Letter #67: CBDCs and the New World Order of Taxation
Read now to learn how CBDCs will forever change the face of government taxation, and not for the better.
The concept of surveillance is certainly not one with which modern humanity is unfamiliar. We are bombarded almost weekly with stories of companies, government agencies, and other organizations whose systems were hacked or otherwise compromised, which led to the release of our personal information that we weren’t aware was being collected. If one thing is certain, it’s that a lot more of our private information is floating around on the internet and in corporate and government databases than we would like.
Under that lens, it’s interesting to consider the fact that one of blockchain’s greatest strengths is its status as a public ledger recording all of its users’ activity. On the one hand, blockchain ensures that societies aren’t required to put their trust in a single entity or group at the center of the network. But on the other hand, the public nature of blockchain requires that we put our trust in everyone.
Regardless, it should hardly come as a surprise that governments are very interested in the information contained on blockchains and in the surveillance that such information enables. Conspiracy theorists have speculated for a long time that government agencies may have been involved in the creation of cryptocurrencies like Bitcoin and Ethereum. And we know that governments around the world are working to roll out their own pseudo-cryptocurrencies, Central Bank Digital Currencies (CBDCs), to further their own monopolization of citizens’ finances and data. What we didn’t know, at least until recently, was how deep into blockchain surveillance states really are.
The CIA, CBDCs, and You
Case in point: During a CEO Summit hosted earlier this week by the Wall Street Journal, the Director of the United States Central Intelligence Agency (CIA) indicated that his agency has several ongoing projects related to providing “solid intelligence” on crypto to other sections of the U.S. government. If an agency in one country is exploring how cryptocurrency can be used by governments, we can rest assured that similar agencies in many other countries are doing the same rather than risk falling behind.
Although this development shouldn't be surprising to most people, it should definitely be terrifying. Why’s that? Because the Central Bank Digital Currencies I mentioned before will enable a level of government surveillance and control over citizens the likes of which the world has never seen.
Lest you accuse me of being an alarmist, consider the following quote from the Center for New American Security, a U.S.-based think tank, regarding the CBDC that China is already in the process of rolling out:
[China’s CBDC] is likely to be a boon for [the Chinese Communist Party’s (CCP)] surveillance in the economy and for government interference in the lives of Chinese citizens. Transactions will contain precise data about users and their financial activity, all easily accessible to the [central bank]. The central bank—as the registrar and verifier of the digital currency—will likely be able to cut off access to [CBDC] funds in order to punish or coerce any user. The CCP has already begun to increase its punitive powers within the central bank, running an internal team from the Central Commission for Discipline Inspection within the [central bank] that investigates graft. [The CBDC] would help the CCP solidify authoritarian control and crackdowns on dissident groups.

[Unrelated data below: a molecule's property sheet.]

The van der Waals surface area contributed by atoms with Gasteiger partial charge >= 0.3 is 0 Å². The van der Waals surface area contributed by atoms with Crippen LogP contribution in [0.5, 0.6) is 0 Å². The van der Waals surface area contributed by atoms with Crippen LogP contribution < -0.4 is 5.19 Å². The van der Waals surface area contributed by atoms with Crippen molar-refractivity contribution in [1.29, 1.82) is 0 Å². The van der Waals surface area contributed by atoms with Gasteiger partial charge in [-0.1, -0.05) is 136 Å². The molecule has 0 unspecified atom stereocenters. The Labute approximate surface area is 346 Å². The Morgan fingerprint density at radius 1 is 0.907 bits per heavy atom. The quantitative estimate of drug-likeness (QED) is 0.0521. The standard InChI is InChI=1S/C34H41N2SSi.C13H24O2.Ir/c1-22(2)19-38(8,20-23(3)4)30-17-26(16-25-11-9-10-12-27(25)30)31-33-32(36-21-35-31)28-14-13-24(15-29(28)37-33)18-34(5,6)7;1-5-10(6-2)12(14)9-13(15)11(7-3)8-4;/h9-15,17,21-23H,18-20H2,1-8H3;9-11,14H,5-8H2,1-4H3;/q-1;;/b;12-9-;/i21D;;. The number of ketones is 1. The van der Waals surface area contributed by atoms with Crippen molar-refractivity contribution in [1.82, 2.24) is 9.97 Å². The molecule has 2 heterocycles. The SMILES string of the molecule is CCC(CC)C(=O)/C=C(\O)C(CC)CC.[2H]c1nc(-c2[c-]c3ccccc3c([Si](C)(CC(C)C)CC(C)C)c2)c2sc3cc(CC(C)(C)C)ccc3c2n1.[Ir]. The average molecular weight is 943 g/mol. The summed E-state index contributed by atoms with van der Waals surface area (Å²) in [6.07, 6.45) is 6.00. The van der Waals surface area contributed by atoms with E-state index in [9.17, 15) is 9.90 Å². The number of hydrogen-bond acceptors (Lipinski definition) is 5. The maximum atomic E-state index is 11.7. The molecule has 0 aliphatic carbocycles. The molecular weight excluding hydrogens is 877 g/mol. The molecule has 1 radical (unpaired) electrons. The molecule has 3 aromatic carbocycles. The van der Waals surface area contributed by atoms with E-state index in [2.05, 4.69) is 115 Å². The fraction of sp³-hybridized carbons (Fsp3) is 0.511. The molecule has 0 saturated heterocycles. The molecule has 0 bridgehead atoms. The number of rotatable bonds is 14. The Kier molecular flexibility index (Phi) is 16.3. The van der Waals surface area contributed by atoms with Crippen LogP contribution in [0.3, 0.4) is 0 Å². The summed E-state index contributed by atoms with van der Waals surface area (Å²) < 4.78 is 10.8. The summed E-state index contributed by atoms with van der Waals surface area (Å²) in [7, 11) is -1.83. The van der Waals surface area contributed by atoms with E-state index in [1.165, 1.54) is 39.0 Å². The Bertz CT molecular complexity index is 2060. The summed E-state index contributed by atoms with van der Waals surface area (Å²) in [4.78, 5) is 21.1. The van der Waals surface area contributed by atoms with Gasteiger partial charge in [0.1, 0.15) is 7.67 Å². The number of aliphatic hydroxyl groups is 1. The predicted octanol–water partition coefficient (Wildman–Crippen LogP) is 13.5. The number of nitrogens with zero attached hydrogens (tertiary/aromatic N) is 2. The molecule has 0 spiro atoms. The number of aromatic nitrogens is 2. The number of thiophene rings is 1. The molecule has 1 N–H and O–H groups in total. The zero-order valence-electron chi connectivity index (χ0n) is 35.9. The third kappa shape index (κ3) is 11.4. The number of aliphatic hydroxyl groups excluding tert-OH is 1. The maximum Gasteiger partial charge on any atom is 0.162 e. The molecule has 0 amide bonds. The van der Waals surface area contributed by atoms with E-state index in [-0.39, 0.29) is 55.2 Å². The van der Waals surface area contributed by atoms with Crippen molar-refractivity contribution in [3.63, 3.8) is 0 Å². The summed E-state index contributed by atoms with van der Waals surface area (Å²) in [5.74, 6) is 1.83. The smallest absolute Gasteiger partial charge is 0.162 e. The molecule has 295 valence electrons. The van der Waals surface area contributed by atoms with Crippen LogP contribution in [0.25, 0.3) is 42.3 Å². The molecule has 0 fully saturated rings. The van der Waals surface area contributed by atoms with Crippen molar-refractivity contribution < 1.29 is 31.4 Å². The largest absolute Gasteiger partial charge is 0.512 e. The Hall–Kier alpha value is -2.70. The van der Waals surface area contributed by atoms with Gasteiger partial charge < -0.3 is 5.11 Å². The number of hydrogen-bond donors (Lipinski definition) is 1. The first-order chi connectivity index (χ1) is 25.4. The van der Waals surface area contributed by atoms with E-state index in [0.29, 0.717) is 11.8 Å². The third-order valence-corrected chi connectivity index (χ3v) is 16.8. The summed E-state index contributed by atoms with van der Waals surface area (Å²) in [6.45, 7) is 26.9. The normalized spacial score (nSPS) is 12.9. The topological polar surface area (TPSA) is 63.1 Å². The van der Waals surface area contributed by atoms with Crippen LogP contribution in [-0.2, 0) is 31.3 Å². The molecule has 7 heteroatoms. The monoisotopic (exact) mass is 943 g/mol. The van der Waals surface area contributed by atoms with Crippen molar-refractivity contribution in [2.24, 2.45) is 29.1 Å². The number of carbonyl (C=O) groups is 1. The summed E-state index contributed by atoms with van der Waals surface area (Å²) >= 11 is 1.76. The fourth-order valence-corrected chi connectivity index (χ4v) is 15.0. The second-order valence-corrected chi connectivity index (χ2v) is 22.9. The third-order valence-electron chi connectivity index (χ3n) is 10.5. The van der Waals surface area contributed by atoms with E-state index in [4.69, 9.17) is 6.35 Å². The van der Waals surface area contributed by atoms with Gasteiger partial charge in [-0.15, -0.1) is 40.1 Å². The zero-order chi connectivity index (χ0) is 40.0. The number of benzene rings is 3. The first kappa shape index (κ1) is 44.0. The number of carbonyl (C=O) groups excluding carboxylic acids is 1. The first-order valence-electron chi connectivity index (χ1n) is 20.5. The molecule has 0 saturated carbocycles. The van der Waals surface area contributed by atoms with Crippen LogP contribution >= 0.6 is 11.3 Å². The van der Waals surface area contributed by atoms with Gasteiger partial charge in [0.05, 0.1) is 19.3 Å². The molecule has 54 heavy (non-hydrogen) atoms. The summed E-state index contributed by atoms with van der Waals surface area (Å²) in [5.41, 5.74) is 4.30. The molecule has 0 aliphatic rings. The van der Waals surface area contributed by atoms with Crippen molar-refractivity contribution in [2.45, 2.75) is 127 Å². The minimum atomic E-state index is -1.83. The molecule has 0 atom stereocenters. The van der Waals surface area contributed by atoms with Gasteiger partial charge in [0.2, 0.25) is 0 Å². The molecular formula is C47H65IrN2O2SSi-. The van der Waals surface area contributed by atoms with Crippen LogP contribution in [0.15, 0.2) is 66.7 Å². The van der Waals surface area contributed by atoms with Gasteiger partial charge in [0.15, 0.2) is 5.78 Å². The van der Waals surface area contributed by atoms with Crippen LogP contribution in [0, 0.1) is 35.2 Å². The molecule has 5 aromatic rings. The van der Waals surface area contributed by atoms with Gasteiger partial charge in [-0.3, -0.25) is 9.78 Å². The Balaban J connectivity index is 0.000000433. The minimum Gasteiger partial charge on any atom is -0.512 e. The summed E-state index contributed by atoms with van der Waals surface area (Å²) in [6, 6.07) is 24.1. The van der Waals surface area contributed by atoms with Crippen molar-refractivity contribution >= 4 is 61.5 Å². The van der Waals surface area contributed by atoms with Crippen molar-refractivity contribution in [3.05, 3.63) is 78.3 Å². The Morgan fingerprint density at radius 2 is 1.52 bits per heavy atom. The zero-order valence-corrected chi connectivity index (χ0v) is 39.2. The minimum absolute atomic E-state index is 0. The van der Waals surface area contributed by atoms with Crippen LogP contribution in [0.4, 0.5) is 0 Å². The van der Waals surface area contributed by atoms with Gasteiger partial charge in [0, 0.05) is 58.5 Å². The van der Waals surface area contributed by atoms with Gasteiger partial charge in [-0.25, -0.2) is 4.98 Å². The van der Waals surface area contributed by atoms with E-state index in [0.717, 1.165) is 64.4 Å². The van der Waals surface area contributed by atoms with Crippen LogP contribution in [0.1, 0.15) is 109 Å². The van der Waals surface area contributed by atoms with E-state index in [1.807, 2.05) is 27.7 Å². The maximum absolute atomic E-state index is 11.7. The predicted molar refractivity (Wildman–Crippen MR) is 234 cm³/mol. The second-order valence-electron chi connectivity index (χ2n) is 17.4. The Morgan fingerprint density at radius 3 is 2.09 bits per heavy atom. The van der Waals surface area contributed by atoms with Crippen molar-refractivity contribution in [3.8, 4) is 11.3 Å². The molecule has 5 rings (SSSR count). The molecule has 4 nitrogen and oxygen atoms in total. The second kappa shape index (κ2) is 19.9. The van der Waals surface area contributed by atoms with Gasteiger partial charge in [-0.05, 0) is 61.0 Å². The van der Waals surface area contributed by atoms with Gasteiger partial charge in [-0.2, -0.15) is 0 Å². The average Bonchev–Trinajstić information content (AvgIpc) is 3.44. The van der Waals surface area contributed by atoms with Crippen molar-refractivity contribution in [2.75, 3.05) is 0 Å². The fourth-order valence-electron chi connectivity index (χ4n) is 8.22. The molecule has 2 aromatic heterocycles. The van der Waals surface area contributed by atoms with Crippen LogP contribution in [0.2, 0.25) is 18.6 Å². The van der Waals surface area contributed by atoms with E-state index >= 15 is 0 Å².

While the above quote implies that the Chinese government’s surveillance is currently targeting criminals and dissidents, there is nothing stopping it and other governments from using the control granted by CBDCs for all sorts of actions against their citizens. Let’s take a look at one example that will hit close to home for everyone:
Taxation Under a CBDC Model
There are a few different ways that CBDCs can operate, and it’s likely that CBDCs will vary, even if only slightly, from country to country. That said, many governments are leaning towards a model in which citizens will either have CBDC accounts directly with the country’s central bank or will have accounts inside the existing banking and financial systems with extremely tight oversight and regulation by government regulators. Either way, the government will have direct access to your money and your information.
It’s been said that nothing in life is certain, except death and taxes. In the case of taxation, citizens experience it daily:
Go to work? Pay income taxes.
Own a house? Pay property taxes.
Bought some food? Pay sales taxes.
Just died? Pay estate taxes.
Governments around the world have set up extensive networks for assessing and collecting taxes and entire agencies to ensure you pay your taxes or punish you if you don’t. Under a CBDC model, however, the bulk of that infrastructure may no longer be necessary.
Why not? To put it bluntly, if the government has full visibility into the money you receive and the money you spend, and has the ability to reach into your account and take out your money at will, then taxation will be a much simpler process for the government. It will no longer need your employer, your mortgage company, or the retailers you shop at to collect taxes. The long arm of the government will just dip straight into your account and will take what you owe.
Perhaps this amount of control and oversight by the government doesn’t leave you all that concerned. Or perhaps you even believe that government control and oversight are good. In that case, I suppose you might be alright as long as the government never makes a mistake or does anything you disagree with. But if that happens, you’re at the mercy of the government or the courts to claw back the money you think is owed to you.
What are the chances that governments will make mistakes?
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